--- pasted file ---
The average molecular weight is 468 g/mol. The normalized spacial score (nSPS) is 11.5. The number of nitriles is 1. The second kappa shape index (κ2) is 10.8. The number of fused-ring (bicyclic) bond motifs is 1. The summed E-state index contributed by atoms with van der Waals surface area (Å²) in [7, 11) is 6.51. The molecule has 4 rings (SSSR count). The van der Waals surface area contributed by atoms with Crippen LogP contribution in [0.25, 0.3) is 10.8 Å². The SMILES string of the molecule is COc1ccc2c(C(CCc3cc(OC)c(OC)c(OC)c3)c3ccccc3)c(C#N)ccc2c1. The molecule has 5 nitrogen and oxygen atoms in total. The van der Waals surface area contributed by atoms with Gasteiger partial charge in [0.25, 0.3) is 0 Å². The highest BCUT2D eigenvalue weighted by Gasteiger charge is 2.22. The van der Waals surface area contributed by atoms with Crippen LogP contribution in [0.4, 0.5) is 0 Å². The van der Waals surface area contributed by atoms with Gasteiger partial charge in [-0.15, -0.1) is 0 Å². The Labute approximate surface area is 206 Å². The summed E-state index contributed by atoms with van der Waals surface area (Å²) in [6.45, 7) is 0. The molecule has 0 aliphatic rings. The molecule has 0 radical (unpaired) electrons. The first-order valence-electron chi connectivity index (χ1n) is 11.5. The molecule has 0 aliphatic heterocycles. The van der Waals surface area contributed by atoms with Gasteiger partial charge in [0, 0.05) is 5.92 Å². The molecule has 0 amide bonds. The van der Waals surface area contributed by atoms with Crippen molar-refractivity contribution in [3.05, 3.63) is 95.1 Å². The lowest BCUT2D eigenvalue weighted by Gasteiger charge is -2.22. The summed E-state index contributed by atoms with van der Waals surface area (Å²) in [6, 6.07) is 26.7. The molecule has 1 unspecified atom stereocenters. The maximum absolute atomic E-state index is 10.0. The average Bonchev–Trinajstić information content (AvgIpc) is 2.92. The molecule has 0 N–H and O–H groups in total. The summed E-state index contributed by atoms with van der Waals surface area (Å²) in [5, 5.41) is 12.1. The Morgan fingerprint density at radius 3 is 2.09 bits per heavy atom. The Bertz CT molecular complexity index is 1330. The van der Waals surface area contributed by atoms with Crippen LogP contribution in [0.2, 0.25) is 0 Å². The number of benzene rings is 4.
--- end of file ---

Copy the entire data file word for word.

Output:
The average molecular weight is 468 g/mol. The normalized spacial score (nSPS) is 11.5. The number of nitriles is 1. The second kappa shape index (κ2) is 10.8. The number of fused-ring (bicyclic) bond motifs is 1. The summed E-state index contributed by atoms with van der Waals surface area (Å²) in [7, 11) is 6.51. The molecule has 4 rings (SSSR count). The van der Waals surface area contributed by atoms with Crippen LogP contribution in [0.25, 0.3) is 10.8 Å². The SMILES string of the molecule is COc1ccc2c(C(CCc3cc(OC)c(OC)c(OC)c3)c3ccccc3)c(C#N)ccc2c1. The molecule has 5 nitrogen and oxygen atoms in total. The van der Waals surface area contributed by atoms with Gasteiger partial charge in [0.25, 0.3) is 0 Å². The highest BCUT2D eigenvalue weighted by Gasteiger charge is 2.22. The van der Waals surface area contributed by atoms with Crippen LogP contribution in [0.4, 0.5) is 0 Å². The van der Waals surface area contributed by atoms with Gasteiger partial charge in [-0.15, -0.1) is 0 Å². The Labute approximate surface area is 206 Å². The summed E-state index contributed by atoms with van der Waals surface area (Å²) in [6.45, 7) is 0. The molecule has 0 aliphatic rings. The molecule has 0 radical (unpaired) electrons. The first-order valence-electron chi connectivity index (χ1n) is 11.5. The molecule has 0 aliphatic heterocycles. The van der Waals surface area contributed by atoms with Gasteiger partial charge in [0, 0.05) is 5.92 Å². The molecule has 0 amide bonds. The van der Waals surface area contributed by atoms with Crippen molar-refractivity contribution in [3.05, 3.63) is 95.1 Å². The lowest BCUT2D eigenvalue weighted by Gasteiger charge is -2.22. The summed E-state index contributed by atoms with van der Waals surface area (Å²) in [6, 6.07) is 26.7. The molecule has 1 unspecified atom stereocenters. The maximum absolute atomic E-state index is 10.0. The average Bonchev–Trinajstić information content (AvgIpc) is 2.92. The molecule has 0 N–H and O–H groups in total. The summed E-state index contributed by atoms with van der Waals surface area (Å²) in [5, 5.41) is 12.1. The Morgan fingerprint density at radius 3 is 2.09 bits per heavy atom. The Bertz CT molecular complexity index is 1330. The van der Waals surface area contributed by atoms with Crippen LogP contribution in [0.2, 0.25) is 0 Å². The number of benzene rings is 4.